Taking Care of the Caregivers During COVID-19

Taking Care of the Caregivers During COVID-19

A caregiver’s responsibility is demanding and difficult under normal circumstances, but COVID-19 has added a level of stress making caregiving an even more difficult role. COVID-19 has turned some individuals into caregivers overnight. For those who have been involved with providing caregiving services for some time, the current effect of COVID-19 has added a whole new element of concern.

Caregiving burnout is now having significant implications. If you’re able to have added support from other family members or friends that’s great, but not everyone is that fortunate. Even those who have that added caregiving back-up are experiencing burnout.

Signs of Caregiver Burnout

Caregiver burnout is a state of emotional, physical and mental exhaustion. Caregivers who are stressed may experience fatigue, anxiety and depression. Those caregivers are now being tasked with taking care of household duties, keeping food and household supplies readily stocked, all while now being forced into social distancing with family, neighbors and friends.

Making Life Easier For Caregivers

If you are the main caregiver in your home, or if you know of others handling caregiving responsibilities alone, what can you do to make life a little brighter for you and them? Here’s a list of helpful activities that can help to reduce stress and help you feel rejuvenated.

– Taking a walk is a simple activity that can work wonders. Walking helps to lower stress levels and can uplift your mood. Walking has also been shown to have a positive effect on reducing the risk of diabetes and cancer, lower blood pressure and cholesterol and keep you mentally sharp. Ask a family member or friend to take over for a few minutes, step outside and take some deep breaths.

– Take time to meditate. Despite common beliefs, meditating doesn’t mean you have to empty your mind of all relative thoughts, it’s the simple act of letting thoughts flow freely throughout your mind without making judgements or acting on them. You need only to find a quiet place where you can allow your mind to focus on your thoughts.

– Read an article or book, reading is a great way to divert your mind and reduce stressful thoughts. Reading stimulates your mental health, whether you prefer light reading, or opt for something more a bit heavier.

– Watch a favorite TV show to help you unwind and relax. Do this with your loved one you’re caring for and select programs that may be uplifting for the both of you. This could be a perfect time to binge watch multi series shows and will help to make the day go by.

– Spend some time creating arts and crafts, art has a healing and therapeutic advantage on the mind. Sketching is a great way to express yourself and there is no right or wrong method of sketching, it simply increases feelings of pleasure and happiness while reducing anxiety and caregiver burnout.

– Writing down your feelings is also a proven way to unwind for many people, it’s a form of expression and a way to share your feelings and thoughts. Create a daily account of your caregiving thoughts and impressions to help you better serve and care for the loved one you are caring for, as well as for yourself.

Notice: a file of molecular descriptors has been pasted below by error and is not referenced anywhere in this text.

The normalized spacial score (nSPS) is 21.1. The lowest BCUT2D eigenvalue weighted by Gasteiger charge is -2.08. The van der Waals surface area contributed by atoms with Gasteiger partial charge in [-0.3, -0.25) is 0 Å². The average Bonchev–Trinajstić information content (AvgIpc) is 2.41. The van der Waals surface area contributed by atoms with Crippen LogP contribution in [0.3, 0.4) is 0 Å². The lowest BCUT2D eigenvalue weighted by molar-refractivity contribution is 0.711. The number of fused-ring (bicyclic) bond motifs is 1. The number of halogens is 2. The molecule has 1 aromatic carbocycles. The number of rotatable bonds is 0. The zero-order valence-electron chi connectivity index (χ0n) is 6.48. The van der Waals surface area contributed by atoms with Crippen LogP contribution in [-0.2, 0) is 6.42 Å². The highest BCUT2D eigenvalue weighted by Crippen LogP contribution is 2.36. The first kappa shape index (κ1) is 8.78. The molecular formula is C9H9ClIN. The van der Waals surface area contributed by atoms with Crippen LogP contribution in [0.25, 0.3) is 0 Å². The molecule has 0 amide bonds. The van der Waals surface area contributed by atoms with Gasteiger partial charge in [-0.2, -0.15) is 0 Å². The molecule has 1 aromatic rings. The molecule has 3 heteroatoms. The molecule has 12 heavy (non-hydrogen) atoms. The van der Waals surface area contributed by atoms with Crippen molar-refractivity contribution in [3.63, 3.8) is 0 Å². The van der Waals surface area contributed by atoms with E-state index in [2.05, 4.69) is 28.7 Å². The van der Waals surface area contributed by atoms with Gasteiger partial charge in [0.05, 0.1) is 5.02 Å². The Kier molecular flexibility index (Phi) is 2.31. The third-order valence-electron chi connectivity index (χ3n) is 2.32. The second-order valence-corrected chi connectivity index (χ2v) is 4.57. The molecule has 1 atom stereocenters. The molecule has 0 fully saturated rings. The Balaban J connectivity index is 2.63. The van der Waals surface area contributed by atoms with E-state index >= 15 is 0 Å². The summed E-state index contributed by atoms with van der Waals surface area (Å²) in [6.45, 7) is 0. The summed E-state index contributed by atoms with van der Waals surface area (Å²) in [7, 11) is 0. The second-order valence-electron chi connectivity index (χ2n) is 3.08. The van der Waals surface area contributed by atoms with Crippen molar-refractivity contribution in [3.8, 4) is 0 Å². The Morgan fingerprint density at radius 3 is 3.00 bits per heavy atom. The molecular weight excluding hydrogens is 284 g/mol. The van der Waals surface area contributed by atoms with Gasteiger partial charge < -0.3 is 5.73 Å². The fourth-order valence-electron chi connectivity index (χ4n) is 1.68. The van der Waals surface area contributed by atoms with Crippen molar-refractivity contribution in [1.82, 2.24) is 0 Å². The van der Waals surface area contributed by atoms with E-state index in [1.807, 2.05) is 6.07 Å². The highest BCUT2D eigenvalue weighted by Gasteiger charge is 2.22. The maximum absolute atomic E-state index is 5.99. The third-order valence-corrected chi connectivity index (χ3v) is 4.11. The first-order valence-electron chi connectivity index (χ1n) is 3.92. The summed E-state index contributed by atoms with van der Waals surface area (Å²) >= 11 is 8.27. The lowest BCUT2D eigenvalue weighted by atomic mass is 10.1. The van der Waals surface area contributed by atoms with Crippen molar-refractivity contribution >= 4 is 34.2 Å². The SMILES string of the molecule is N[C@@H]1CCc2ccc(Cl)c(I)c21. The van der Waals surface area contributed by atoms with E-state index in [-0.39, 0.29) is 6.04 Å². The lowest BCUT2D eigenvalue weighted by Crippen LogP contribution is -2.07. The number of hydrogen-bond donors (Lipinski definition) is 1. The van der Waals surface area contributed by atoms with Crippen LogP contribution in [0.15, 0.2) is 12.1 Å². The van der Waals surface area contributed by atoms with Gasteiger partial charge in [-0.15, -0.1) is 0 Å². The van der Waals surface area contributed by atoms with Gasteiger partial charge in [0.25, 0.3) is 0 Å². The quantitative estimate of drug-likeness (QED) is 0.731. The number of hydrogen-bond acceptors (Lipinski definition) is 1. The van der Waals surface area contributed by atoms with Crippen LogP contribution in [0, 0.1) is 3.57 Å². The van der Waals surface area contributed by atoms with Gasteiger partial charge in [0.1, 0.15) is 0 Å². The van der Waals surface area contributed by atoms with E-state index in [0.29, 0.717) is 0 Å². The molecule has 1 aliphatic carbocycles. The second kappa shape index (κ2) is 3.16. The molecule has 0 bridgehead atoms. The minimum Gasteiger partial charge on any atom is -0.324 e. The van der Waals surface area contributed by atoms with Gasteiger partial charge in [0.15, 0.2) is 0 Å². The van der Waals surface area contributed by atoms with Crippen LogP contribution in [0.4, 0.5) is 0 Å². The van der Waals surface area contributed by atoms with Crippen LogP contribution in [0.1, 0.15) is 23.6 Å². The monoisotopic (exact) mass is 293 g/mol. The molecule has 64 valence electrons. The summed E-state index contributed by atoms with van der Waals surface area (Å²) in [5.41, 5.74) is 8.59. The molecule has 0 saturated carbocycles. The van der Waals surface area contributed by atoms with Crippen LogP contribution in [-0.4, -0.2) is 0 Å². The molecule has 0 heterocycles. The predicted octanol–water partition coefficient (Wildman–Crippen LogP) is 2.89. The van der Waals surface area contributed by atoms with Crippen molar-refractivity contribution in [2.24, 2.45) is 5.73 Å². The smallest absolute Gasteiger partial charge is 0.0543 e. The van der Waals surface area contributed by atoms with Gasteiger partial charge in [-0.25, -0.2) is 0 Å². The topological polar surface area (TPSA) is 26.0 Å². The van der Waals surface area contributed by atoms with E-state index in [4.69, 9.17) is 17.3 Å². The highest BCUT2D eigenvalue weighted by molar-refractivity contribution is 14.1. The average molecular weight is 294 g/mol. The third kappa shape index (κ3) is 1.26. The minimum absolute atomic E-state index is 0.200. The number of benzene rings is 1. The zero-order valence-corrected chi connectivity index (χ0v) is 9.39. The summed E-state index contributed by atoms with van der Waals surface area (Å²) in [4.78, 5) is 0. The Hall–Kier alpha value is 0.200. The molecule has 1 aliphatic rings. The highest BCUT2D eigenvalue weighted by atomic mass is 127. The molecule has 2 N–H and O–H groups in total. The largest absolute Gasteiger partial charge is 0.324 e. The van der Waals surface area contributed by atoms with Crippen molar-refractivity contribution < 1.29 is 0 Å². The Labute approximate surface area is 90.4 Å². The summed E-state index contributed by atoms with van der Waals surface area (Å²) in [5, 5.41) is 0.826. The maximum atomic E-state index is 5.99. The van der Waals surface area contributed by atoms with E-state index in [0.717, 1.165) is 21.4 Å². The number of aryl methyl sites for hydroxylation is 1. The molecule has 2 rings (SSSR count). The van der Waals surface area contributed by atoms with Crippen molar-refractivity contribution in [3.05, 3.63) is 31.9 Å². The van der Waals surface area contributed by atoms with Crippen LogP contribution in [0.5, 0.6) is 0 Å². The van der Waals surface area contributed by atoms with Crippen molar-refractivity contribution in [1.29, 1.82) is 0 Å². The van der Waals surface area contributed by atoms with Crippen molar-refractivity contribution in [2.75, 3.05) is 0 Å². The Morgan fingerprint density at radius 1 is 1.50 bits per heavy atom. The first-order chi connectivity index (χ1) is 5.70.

– Overwhelmed caregivers may feel distant from family or friends, this is a great time to talk to your friends and family to share your feelings. You may feel others won’t understand what you’re going through, or you may feel guilty for sharing your true emotions. Caregivers sometime get lost in their own world and they sometime lose touch with friendships that have been very important to them. Friends can help serve to pick up your spirits and give you a different perspective to help you through this difficult time.

In order to be an effective caregiver, especially during these trying COVID-19 times, one must first make sure to focus on their own well being in order to negotiate the critical care and responsibilities needed to fulfill their caregiving duties.

Loneliness In Seniors

Loneliness In Seniors

Many changes contribute to a more solitary life for aging seniors. One of the most significant factors is the shrinking of their social circle as they grow older. Although retirement brings about more free time for favorite hobbies and relaxation, retirement also ends significant interactions with former business colleagues and associates on a regular basis.

In many cases friends, significant others and family members may move away or pass away. It can even become more difficult for friends living close by to get together due to the increasing issues of changes to mobility, especially if the ability to drive is halted due to safety issues. When you add the increasing age related issues such as hearing loss and eye diseases, communication can be made so difficult that seniors feel it may not be worth the effort to stay socially engaged.

Many seniors with serious medical conditions face not only logistical issues but are also embarrassed and insecure when leaving their homes. Problems such as incontinence can create complications to their social life. The need to use medical equipment like oxygen therapy and mobility aids affect their self confidence in public. It’s difficult enough for seniors to maintain their healthy relationships facing these challenges, but when their entire peer group is also being faced with these factors, it can be difficult to keep in touch with friends on a regular basis.